Robertson tells the awful tale of his
shipmate, Hugh Gray who was spotted in the water near the shore clinging to a
hatch. One of the lighthouse keepers swam out to get to him but was
thrown back by the strength of the sea - he had been within five yards of the
man. Unfortunate Gray had no strength left and was drowned. There
were also reports that he had been attacked by a shark. His body was
washed up the next day. He left a widow and young son in
The captain, Charles Murchie (formerly
of Lochranza) was an employee of Fenwick & Co and lived in Dawes Point,
Sydney he left a widow and son. The mate Robert Booche of
Lochwinnoch died. A Gourock man, John M Gallaugher (55) died. He
seems to have been well known in the area.
All the other men came from
Greenock The Chief Engineer, James L Blue was one of those who
died. His wife told the local paper that he had intended to remain
in Sydney and try to find work there and would have sent for her and their
children once he was settled. Hugh Russell left a widow and two
young children. Donald Douglas was 28 years of age and worked for
the Clyde Shipping Company. He lived with his widowed mother and
Perhaps the saddest death is that of
Martin Oliver (45). He had served in the Navy and on the Clyde guard
ships Aurora, Superb and Benbow. Months before the fateful voyage he
had been in hospital for some time, having broken his leg. He left a
widow and eight children, the youngest of whom were twin boys. He
would never know his little daughter who was born months after his death and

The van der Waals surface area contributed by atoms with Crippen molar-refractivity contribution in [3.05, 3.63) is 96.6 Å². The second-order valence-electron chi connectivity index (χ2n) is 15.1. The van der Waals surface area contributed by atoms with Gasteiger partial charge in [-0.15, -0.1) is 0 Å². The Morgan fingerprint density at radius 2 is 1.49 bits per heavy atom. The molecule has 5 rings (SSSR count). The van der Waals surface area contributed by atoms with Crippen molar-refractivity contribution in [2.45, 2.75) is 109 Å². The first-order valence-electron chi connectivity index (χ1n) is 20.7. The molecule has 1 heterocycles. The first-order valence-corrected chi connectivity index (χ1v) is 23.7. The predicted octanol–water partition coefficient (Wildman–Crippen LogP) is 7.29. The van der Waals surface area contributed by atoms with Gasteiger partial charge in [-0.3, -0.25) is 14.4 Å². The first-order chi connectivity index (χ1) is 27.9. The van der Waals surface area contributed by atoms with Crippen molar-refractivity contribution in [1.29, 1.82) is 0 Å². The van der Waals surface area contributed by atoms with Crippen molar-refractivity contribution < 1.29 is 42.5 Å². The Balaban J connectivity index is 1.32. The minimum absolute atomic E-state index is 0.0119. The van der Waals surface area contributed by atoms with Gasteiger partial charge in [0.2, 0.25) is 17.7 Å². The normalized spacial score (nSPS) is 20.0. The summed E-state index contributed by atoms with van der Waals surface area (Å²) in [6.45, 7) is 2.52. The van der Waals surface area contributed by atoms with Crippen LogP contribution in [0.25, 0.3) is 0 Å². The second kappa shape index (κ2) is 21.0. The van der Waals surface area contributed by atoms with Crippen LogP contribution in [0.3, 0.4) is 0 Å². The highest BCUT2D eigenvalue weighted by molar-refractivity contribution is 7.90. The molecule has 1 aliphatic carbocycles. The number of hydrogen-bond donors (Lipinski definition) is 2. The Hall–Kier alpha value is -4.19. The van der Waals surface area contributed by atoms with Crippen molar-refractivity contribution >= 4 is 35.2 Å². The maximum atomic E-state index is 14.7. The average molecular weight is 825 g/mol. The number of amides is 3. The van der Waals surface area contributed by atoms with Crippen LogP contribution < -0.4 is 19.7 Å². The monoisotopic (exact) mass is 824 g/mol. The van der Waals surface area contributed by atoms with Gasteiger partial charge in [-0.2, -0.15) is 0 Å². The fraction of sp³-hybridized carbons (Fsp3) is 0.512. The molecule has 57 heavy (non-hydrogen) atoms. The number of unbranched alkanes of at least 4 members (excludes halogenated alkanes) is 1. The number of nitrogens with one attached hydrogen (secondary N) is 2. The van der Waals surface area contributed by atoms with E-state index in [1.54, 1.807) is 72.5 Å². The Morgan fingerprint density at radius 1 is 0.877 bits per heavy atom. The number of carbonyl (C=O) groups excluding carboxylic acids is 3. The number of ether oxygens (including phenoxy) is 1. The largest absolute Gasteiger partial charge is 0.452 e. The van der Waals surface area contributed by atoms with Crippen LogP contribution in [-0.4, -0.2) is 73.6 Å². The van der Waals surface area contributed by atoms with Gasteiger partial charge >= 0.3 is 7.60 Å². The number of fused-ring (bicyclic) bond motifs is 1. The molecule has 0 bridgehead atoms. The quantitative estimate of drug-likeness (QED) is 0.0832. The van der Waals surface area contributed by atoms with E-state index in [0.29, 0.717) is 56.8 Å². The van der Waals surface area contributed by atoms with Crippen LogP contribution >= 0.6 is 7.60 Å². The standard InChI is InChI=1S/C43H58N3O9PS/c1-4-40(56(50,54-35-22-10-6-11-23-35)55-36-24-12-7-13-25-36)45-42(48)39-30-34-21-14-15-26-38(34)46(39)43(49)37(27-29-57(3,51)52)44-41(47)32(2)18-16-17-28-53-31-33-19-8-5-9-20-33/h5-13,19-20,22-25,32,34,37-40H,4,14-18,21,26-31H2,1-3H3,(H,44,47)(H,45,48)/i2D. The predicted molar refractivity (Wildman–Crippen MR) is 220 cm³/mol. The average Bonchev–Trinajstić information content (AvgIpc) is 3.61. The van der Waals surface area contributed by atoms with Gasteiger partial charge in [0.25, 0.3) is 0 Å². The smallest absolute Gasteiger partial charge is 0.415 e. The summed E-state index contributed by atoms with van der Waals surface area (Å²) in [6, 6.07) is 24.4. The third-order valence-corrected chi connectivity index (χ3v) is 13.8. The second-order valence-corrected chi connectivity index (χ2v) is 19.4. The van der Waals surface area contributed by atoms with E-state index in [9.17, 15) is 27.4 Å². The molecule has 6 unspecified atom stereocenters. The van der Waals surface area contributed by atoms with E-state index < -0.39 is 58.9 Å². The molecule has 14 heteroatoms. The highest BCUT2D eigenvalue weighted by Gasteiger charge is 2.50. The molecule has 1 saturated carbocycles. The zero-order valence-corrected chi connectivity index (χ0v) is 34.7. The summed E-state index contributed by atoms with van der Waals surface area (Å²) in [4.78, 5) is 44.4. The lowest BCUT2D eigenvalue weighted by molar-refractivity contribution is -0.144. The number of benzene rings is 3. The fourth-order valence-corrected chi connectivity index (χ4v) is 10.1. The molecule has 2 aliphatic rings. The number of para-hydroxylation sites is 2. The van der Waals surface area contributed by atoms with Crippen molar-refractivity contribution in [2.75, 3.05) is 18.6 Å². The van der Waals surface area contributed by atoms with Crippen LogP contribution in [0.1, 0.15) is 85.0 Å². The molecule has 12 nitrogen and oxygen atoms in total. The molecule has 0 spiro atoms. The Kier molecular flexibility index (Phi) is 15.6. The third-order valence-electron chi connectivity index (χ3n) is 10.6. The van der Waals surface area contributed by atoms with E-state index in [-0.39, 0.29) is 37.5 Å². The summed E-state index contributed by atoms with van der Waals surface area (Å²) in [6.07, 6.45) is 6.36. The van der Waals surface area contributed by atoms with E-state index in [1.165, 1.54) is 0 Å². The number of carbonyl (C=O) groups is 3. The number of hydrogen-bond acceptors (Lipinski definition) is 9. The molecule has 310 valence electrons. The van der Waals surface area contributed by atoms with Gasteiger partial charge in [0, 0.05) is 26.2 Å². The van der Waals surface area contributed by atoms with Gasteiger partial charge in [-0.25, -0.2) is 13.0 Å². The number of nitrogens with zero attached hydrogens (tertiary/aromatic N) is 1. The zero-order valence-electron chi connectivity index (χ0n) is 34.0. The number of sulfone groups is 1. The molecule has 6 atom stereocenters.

only lived for a year.
The Board of Trade inquiry into the sinking recorded a verdict that the tug had
been overloaded when she left Port Said and that the Plimsoll marks had been
The overloading had affected the
stability of the vessel.
Such a sad tale from 105 years ago, but
unfortunately not uncommon in those days in ports like Greenock. The
people of Greenock responded generously to the fund that was set up to assist
the widows and children of the men who had lost their lives.
I ended my last post wondering about the stories Customhouse
Quay could tell.Perhaps this is one
escapade from August 1859 it would be
better to forget!
Yes - the unfortunate woman's crinoline became detached -
how embarrassing!But how funny that
some little scamps captured it, and attached it to a steamboat to be towed away
goodness knows where!
The fashion for crinolines reached its height (or should I
say width) by the mid 1860s.While they were
fashionable, they attracted a lot of criticism - mainly from male commentators.One imaginative writer in 1858 wrote an amusing, and decidedly tongue in cheek, article entitled "Crinoline for Criminals" in which he condemns
crinolines for encouraging their wearers to theft, explaining that items could
be easily concealed under the skirts!
One paragraph in particular caught my attention:-
"Concealed beneath the
skirts of a fashionable dressed female were, the other day, discovered by a vigilant detective the
following choice proofs of her propensity to plunder;"
Death by crinoline was not uncommon, the unruly items could
be caught in machinery and drag their unfortunate wearers with them - fashion
victims indeed!Boating accidents and
high winds were also detrimental to crinoline wearers, as can be imagined.
I suppose the only people to gain from this particular fashion, aside from the satirists, were
the fabric manufacturers - yards and yards of the stuff must have been used for
each dress to cover such wide hoops!
On Friday I described the top part of the Beacon clock tower at
Customhouse Quay in Greenock, designed by William Clark, marine artist.There was
a weather vane, a fog bell, a fog light and clock.Today it is the turn of the lower section
which is just as interesting and contains an amazing amount of detail.
This was a drinking fountain with a beautiful lion's head
and crest with the words "God Speed" - very apt considering many there would be going on a journey, as well as being part of Greenock's own motto.
There was also a letter box.I wonder how many tear-stained last words were sent from here before
folk went off to different lives in far flung corners of the globe.